If there’s one thing that can be said about nutrition sciences Assistant Professor Brandy-Joe Milliron, PhD
, it is that she is passionate about helping people. Her path to where she is today is an interesting and full of big experiences and a solid connection to nature. Milliron didn’t study nutrition at the University of Colorado at Boulder
— her undergraduate degree is in environmental, population and organismic biology. Even though she worked in health clinics and had an interest in humans, she was drawn to the complexity, biodiversity and sustainability of the eusocial ant
. By watching these social insects’ behaviors and understanding generational overlap, adult nest-building and brood care, she gained a unique perspective of human behavior, something that clearly influences her work today — especially her research around cancer diagnosis and healthy survivorship.
In high school Milliron thought a lot about global health and how she would take her desire to save the world to developing countries and open health clinics. She found herself doing exactly that — helping out in clinics in Kathmandu
and the mountainous Annapurna region
. At one point she observed nurse-led community education workshops delivered to women from the area. “It was funny. We were in the basement of a hospital and they were teaching these women how to plant herbs and vegetables on their rooftops,” shared Milliron. “And I thought, ‘Oh, I should study nutrition!’ Everyone has to eat and it’s a way we can reconnect with nature and a way to wellness. It’s holistic,” she added. So back to the United States she went to register for classes and ended up with a master’s degree in human nutrition.
This route took her, not down the registered dietician path, but the corporate wellness and health education one. The corporate world gave her an opportunity to work in the community instead of the clinic, a place in which she had little interest working, but she felt that she was missing something. As it had served Milliron well in the past as a compass of sorts, when she feels that way, she travels. “I just saved up, went to Mexico, studied Spanish and reconnected with what it is I wanted to do,” she confessed. While there, Milliron volunteered with NGOs working to educate farmers in planting alternatives to corn, and in this case, amaranth. It was more than teaching them how to plant this 6,000 year old domesticated grain, it was showing women how to create recipes using it instead of corn, and importantly, why they would benefit despite amaranth being more expensive and less drought-resistant. Being part of this excited her — she wanted to do more to help, but Milliron didn’t know how to write grants nor did she have a PhD. “I went back to the States a got a PhD at the same school with the same advisor (who I still love), but the program was physical activity, nutrition and wellness,” she acknowledged. She strengthened her foundation in assessment, intervention, development of physical activity, sleep and other wellness behaviors, and despite her background and wanting to study malnutrition, agricultural issues and global health, she focused on obesity management and prevention specifically on the impact of the built environment and social factors. “I understood that health is so much more than biology, so I used this protected time to explore that,” Milliron explained. “And this work positioned me to pursue a postdoc that focused on cancer survivorship, healthy survivorship and nutrition,” she added. Working at Wake Forest Comprehensive Cancer Center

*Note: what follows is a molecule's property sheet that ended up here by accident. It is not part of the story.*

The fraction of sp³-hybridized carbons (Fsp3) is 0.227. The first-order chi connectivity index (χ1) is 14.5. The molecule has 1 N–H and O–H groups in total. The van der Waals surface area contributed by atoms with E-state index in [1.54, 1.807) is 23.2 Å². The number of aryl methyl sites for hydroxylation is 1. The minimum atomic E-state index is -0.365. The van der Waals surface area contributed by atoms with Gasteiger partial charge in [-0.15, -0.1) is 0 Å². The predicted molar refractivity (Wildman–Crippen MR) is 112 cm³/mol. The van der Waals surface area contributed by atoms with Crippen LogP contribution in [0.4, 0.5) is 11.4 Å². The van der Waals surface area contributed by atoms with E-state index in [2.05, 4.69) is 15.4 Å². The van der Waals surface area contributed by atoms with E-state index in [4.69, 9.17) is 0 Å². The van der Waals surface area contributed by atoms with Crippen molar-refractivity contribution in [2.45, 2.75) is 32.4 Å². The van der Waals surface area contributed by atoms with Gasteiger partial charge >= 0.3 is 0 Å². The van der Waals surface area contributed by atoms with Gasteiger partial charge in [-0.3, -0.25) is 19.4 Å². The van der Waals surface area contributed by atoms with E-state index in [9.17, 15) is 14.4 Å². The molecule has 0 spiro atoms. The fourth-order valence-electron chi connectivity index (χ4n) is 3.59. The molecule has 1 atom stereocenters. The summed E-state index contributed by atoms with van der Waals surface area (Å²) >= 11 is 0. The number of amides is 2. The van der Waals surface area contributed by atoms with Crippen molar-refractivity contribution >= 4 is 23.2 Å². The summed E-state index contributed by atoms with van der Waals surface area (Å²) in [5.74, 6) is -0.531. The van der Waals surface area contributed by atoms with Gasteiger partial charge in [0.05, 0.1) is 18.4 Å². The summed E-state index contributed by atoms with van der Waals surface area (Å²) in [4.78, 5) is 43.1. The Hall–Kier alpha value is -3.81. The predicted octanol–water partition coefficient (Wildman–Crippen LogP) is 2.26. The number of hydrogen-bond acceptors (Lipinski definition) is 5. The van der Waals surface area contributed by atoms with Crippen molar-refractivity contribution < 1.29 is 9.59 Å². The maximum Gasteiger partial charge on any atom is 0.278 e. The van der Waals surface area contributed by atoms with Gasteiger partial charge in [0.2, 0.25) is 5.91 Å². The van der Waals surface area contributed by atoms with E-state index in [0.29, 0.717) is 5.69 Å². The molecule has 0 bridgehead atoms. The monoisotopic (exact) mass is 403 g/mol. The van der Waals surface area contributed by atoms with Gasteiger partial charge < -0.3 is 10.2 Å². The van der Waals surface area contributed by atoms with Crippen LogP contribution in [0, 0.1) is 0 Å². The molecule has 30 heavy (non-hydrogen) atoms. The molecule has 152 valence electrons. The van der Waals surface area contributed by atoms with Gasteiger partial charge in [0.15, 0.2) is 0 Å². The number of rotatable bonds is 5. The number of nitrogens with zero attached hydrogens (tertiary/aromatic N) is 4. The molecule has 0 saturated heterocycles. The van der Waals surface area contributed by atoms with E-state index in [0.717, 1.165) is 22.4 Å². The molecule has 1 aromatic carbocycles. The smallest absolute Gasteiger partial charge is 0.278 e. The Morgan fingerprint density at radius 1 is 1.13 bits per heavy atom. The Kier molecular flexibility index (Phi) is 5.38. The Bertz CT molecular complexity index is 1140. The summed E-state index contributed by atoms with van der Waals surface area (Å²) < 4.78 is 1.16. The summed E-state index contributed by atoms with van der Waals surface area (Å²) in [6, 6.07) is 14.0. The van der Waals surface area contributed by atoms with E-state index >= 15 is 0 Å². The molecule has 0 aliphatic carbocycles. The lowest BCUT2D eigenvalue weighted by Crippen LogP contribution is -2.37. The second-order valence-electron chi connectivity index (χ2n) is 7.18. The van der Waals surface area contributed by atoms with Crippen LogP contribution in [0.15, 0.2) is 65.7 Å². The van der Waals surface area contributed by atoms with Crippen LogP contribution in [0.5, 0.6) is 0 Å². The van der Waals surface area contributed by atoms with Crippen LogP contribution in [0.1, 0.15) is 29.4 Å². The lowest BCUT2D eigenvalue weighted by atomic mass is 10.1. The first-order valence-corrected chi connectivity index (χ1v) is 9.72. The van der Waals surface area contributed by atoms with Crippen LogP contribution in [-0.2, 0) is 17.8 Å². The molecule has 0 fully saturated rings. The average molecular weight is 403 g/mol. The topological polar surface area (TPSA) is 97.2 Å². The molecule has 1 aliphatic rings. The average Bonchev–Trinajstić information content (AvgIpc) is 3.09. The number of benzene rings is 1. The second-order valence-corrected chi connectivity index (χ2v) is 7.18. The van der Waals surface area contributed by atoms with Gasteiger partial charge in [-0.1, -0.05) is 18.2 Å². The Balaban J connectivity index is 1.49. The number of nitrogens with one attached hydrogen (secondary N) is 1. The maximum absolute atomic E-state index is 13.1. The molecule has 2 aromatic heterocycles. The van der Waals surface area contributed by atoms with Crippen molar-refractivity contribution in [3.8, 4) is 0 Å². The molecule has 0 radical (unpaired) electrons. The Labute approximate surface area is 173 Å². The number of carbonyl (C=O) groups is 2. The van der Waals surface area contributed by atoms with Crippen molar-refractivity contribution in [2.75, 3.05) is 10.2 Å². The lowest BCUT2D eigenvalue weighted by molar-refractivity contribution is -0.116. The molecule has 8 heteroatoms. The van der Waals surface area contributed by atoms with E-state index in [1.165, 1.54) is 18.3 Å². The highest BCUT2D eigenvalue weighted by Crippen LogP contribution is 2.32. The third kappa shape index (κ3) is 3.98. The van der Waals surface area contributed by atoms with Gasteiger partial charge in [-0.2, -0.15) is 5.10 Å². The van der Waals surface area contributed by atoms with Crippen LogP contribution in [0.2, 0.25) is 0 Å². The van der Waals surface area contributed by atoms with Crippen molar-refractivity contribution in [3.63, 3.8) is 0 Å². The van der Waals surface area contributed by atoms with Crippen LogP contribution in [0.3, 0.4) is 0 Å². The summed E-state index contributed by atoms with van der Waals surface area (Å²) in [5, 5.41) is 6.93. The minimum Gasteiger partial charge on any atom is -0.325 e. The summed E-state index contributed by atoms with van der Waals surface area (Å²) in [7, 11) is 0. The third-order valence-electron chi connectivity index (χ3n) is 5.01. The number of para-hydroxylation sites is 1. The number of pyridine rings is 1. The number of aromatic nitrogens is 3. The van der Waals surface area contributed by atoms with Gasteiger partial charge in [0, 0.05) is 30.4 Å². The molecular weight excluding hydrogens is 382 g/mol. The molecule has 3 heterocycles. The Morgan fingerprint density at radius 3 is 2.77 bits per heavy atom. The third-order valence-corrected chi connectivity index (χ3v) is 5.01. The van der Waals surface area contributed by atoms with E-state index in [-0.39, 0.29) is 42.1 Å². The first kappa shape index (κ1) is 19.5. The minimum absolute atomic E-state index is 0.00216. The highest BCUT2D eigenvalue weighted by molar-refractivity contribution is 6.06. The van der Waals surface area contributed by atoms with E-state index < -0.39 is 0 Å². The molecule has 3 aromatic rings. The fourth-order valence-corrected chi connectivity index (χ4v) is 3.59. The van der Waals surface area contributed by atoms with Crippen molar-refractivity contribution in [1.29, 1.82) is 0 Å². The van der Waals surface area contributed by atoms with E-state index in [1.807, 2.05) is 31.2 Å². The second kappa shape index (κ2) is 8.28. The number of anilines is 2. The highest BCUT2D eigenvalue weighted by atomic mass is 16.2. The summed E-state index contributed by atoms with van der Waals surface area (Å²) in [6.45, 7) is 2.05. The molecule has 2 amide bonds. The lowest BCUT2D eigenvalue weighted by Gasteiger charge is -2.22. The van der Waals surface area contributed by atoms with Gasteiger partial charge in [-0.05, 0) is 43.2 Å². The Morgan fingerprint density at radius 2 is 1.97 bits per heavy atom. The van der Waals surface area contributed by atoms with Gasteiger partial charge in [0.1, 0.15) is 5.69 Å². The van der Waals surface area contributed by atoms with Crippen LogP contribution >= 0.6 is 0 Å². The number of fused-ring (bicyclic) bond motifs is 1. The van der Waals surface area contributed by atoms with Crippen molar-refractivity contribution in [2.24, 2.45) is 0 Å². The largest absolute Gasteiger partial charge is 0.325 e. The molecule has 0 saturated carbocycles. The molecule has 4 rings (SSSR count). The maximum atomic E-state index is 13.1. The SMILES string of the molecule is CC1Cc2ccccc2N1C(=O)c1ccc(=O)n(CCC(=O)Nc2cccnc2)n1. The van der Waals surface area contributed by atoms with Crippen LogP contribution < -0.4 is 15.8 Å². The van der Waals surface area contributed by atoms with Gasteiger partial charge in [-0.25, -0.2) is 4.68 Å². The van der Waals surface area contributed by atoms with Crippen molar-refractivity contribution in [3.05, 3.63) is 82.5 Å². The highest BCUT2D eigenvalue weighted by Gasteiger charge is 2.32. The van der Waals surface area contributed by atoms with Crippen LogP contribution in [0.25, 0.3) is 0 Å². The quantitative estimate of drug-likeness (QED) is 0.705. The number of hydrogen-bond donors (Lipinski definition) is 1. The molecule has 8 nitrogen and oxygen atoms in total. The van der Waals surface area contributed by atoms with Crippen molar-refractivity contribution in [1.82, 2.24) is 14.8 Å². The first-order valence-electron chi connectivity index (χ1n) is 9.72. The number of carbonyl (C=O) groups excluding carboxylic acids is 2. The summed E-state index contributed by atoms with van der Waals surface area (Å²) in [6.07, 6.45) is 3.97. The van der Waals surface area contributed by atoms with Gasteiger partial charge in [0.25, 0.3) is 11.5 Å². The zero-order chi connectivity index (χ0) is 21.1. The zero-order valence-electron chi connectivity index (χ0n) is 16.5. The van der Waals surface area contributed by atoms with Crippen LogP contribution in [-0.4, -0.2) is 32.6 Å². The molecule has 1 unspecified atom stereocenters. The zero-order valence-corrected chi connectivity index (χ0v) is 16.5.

, she was able to expand her focus to incorporate the health of caregivers and its impact on survivorship. She is continuing that work here at Drexel. While she teaches both Community Nutrition and Global Nutrition — her favorite areas — her research includes garden-based education with kids, global health and exploring the role of nutrition and wellness and healing behaviors of healthy cancer survivorship.